Finding Truth in Blogger Stats

On the Internet it is still a wild west and for the most part it seems like people take each other at their word (or don't believe anything). When interacting with bloggers it is essential that you quickly size up the relative influence that a site has. The basic statistic for doing this is "unique visitors", though you can look at other factors like social media following, page rank, etc.

Unfortunately, we are pretty much at the mercy of the blogger when they give us a number because they control the absolute numbers. Even within an "accurate" report on the number of visitors there are numbers and then there are numbers. For instance, if I count a site using the server tools it reports ALL TRAFFIC - including bots. This number could easily be double the report from Google Analytics that typically is very conservative in only counting those visitors it determines are "real".

Despite this, many bloggers I have worked with tend to inflate or grossly exaggerate their numbers - telling me they have 50,000-60,000 visitors per month. Based solely on that number I would love to work with them to develop a campaign and shower them with products to review.

That isn't the whole story though!

Before you jump in whole hog and start spending your budget or you client's money it is essential that you verify the numbers and figure out what the reality is. Are the numbers really 50,000? Could it really be 35,000 and they just inflated it a bit? Or is the number a LOT lower and the numbers reported to you are total BS?

The following tools are essentially surveys. They sample traffic and predict what a site's traffic should be. It is not 100% accurate, but when comparing the relative strength of a site it is an essential tool and can knock out the blogs that are simply being deceitful about their traffic numbers.

Alexa

Alexa is one of the most basic ways to determine a site's relative traffic. They track traffic by leveraging tool bars and on-site widgets that some webmasters have added to their sites. The numbers can be a bit tricky since a LOWER number is actually better.

For instance, if one site has a rating of 600,000 that site has more traffic (and potentially influence) than a site with a rating of 3,000,000.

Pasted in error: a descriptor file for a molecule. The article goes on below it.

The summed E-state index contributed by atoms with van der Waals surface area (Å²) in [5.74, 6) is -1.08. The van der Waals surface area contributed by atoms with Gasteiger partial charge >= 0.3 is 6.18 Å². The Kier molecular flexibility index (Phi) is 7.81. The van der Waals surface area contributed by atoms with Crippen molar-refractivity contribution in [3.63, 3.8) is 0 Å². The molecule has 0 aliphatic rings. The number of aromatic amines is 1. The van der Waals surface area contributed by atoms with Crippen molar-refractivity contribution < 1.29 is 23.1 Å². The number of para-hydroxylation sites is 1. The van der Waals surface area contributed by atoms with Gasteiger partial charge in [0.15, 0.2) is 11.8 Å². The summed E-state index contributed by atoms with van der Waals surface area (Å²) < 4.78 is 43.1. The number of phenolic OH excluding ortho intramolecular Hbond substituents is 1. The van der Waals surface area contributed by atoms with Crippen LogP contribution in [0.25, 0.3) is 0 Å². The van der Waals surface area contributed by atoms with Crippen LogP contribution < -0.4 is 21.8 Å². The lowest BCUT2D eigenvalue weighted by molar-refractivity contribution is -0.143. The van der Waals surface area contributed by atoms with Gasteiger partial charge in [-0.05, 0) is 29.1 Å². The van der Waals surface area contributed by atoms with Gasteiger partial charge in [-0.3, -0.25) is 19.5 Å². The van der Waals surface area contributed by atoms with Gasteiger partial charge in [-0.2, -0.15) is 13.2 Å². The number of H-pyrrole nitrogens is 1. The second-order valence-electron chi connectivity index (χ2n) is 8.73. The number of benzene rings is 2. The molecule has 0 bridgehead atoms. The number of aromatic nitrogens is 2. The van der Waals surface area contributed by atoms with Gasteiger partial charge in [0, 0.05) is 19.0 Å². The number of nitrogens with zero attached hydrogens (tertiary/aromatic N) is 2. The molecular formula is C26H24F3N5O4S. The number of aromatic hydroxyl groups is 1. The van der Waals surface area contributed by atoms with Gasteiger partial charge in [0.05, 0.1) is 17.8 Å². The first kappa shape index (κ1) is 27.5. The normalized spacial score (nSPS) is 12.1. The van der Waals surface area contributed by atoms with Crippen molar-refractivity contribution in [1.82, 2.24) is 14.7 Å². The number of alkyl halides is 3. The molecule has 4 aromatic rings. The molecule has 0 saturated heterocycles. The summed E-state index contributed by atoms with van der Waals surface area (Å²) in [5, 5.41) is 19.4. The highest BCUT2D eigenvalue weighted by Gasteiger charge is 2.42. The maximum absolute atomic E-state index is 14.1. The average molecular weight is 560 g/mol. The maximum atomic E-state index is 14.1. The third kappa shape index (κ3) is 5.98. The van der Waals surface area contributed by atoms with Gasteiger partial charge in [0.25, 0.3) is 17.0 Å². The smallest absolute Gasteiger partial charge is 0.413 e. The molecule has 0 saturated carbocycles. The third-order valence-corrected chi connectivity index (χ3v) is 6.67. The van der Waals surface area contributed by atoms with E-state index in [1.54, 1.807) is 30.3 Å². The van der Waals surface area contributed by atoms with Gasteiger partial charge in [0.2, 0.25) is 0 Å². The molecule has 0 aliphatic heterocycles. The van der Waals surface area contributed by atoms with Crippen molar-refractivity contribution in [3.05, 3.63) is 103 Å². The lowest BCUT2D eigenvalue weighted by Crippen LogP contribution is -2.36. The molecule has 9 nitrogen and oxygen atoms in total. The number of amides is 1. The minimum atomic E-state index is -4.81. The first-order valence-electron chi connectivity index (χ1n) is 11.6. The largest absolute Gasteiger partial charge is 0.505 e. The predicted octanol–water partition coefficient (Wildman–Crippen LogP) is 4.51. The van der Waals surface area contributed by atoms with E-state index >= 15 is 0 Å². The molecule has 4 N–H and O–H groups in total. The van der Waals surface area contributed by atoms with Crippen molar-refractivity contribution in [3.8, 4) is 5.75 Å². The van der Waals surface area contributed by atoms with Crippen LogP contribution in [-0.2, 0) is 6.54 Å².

Alexa also provides a variety of other information including contact information for the site and basic audience statistics.

Compete

Compete is very similar to Alexa, but also allows you to see a nice graph over a period of time and is better for comparing sites side by side. This is also a commercial service and it offers a wealth of premium information should you have the budget and needs to do more detailed research.

Like Alexa though, Compete also works off of toolbar sampling but also uses a variety of other methods including working with ISPs, application vendors etc. to give a more complete picture.

What's the Truth Anyhow?

At the end of the day, one must really just make a gut decision. If the tools listed above don't mesh with what you feel based on talking with the blogger, just ask for some verifiable proof before engaging them beyond conversations.

The other reality is that numbers aren't always the most important metric. For instance, on my site Man Tripping, I have about 5,000-7,000 visitors each month. This is a relatively small number compared to some of the mommy blogs out there. My traffic however is far more valuable because it primarily consists of guys looking for travel ideas and ultimately spend a LOT of money.

So if you were a destination, would you rather work with Man Tripping, or a site that is larger but just entertainment? Additionally, advertisers and sponsors understand that I often do interviews and have speaking opportunities that extend beyond the reach of my site's traffic numbers.

Contact James Hills

email: james@aboutjameshills.com

phone: 630-779-9302